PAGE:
“I wished him to capture some of them,” said Zhuge Liang, much pleased. “I am just laying out these few, and before long I shall get some very solid help in exchange.”
“How do you know, O Minister,” said his officers.
“Because Sima Yi will certainly copy them; and when he has done that, I have another plan ready to play on him.”
Some days later Zhuge Liang received a report that the enemy were using the same sort of wooden bullocks and horses to bring up supplies from Xizhou.
“Exactly as I thought,” said he.
Calling Wang Ping, he said, “Dress up a thousand soldiers as those of Wei, and find your way quickly and secretly to Beiyuan. Tell them that you are escort for the convoy, and mingle with the real escort. Then suddenly turn on them so that they scatter. Next you will turn the herd this way. By and by you will be pursued. When that occurs, you will give a turn to the tongues of the wooden animals, and they will be locked from movement. Leave them where they are and run away. When the soldiers of Wei come up, they will be unable to drag the creatures and equally unable to carry them. I shall have soldiers ready, and you will go back with them, give the tongues a backward turn and bring the convoy here, The enemy will be greatly astonished.”
Next he called Zhang Ni and said, “Dress up five hundred soldiers in the costume of the Deities of the Six Layers so that they appear supernatural. Fit them with demon heads and wild beast shapes, and let them stain their faces various colors so as to look as strange as possible. Give them flags and swords and bottle-gourds with smoke issuing from combustibles inside. Let these soldiers hide among the hills till the convoy approaches, when they will start the smoke, rush out suddenly and drive off the wooden animals. No one will dare pursue such uncanny company.”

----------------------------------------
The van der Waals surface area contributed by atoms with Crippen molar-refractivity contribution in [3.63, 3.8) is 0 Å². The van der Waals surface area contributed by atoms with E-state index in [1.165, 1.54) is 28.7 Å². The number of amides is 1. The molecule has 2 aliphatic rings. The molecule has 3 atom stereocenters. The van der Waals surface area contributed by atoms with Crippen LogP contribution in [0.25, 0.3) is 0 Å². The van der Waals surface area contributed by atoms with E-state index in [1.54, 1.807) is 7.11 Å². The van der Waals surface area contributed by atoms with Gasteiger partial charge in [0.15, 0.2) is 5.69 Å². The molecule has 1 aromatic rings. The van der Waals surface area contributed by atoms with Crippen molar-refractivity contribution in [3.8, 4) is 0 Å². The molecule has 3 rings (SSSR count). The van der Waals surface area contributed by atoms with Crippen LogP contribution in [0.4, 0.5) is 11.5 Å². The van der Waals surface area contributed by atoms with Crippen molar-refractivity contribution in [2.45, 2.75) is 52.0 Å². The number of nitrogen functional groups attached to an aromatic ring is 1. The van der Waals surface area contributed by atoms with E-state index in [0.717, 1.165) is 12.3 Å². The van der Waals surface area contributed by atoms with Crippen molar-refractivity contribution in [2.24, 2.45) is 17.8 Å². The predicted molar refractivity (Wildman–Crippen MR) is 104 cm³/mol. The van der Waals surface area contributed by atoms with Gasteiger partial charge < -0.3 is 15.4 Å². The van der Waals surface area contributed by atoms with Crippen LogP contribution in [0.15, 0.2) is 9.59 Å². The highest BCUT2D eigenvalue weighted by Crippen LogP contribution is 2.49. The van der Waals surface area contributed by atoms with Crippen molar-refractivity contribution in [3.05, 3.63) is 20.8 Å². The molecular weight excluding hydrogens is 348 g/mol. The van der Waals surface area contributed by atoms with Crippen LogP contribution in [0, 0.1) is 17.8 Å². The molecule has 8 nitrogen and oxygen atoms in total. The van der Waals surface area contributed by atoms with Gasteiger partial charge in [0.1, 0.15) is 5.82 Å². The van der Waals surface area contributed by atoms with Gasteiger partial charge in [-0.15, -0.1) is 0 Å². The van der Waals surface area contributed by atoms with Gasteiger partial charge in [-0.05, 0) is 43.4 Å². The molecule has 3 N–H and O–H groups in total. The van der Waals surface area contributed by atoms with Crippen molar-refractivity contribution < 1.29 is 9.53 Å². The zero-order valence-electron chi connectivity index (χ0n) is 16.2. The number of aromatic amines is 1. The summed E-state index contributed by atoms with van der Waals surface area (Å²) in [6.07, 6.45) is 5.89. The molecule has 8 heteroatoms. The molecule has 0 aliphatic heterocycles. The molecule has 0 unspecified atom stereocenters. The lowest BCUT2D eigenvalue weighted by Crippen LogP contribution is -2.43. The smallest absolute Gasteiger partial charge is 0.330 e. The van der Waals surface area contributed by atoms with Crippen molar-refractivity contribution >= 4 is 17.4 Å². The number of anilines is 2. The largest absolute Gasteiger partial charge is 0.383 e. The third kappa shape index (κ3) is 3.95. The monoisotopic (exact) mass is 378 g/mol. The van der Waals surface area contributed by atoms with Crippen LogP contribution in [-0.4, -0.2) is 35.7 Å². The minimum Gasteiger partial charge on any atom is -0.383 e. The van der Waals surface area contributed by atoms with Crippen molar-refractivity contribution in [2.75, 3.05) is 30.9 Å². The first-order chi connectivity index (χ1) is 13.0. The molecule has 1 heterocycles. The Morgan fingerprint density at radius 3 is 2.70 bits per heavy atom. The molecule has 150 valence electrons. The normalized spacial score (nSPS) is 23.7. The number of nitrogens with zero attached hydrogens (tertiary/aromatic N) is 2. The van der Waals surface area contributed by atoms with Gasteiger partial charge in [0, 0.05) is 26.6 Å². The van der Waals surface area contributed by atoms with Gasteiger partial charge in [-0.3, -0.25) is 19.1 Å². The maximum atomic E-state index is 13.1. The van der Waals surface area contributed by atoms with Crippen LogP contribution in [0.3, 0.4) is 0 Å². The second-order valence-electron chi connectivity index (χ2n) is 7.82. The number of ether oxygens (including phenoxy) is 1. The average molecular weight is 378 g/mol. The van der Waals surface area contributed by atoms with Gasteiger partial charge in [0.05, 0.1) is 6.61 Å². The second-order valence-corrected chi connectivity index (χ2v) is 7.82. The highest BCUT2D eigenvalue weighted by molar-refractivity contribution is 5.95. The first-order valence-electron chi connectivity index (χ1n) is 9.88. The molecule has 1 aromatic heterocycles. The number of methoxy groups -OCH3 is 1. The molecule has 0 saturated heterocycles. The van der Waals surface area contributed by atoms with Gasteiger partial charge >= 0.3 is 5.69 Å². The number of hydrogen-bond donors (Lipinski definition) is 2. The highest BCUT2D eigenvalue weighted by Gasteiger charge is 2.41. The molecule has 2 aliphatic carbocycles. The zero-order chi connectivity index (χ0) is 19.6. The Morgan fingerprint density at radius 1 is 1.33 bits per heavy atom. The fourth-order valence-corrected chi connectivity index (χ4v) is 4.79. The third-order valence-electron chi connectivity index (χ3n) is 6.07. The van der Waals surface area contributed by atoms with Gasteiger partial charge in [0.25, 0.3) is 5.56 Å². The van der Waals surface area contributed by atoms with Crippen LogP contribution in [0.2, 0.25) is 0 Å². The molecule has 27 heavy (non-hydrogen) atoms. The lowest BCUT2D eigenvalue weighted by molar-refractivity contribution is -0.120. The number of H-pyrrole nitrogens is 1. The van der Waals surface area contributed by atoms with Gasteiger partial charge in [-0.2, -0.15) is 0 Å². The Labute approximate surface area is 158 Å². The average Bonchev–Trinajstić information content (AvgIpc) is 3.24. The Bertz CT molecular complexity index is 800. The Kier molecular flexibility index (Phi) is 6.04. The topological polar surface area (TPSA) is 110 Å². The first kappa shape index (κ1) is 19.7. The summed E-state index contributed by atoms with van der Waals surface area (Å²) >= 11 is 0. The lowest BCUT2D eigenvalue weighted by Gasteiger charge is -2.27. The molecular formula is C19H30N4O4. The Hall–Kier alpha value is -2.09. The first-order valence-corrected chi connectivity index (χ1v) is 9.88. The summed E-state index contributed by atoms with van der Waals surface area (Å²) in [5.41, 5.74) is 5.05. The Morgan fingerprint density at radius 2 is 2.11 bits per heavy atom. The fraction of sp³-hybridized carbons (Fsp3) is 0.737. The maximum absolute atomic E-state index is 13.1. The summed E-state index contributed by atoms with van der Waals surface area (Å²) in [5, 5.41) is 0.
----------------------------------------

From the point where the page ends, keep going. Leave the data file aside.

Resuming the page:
When Zhang Ni had left, Wei Yan and Jiang Wei were called.
“You will take ten thousand troops, go to the border of Beiyuan to receive the wooden transport creatures and
defend them against attack.”

My wife described this episode as like a fairy-tale, and perhaps it is. Unlike, say, Rumpelstiltskin, though, it has a striking amount of technical detail. Zhuge Liang (诸葛亮) has plans prepared. The mechanical oxen require wood to build and craftsmen to build them. It also has a rare science fictional quality of showing an idea unfolding into its consequences, and then again unfolding. It’s a parable of all technologies, but especially those of war – first mover advantage never lasts. Unlike a fairy tale, the educational message is not primarily moral, but very much in keeping with much of the Three Kingdoms, it is tactical. The tech involved is at the least sexy, but utterly crucial, end of the military, the supply lines. And of course, Zhuge Liang is several steps ahead. I guess he’s called the Marquis of War for a reason.

So while there are a number of pre-modern stories featuring tech, few are so illustrative of the way tech actually works in society and the way it transforms its environment over time.

Along the Saber Pass mountain roads
The running horses bore their loads,
And through Xie Valley’s narrow way
The wooden oxen paced each day.
O generals, use these means today,
And transport troubles take away.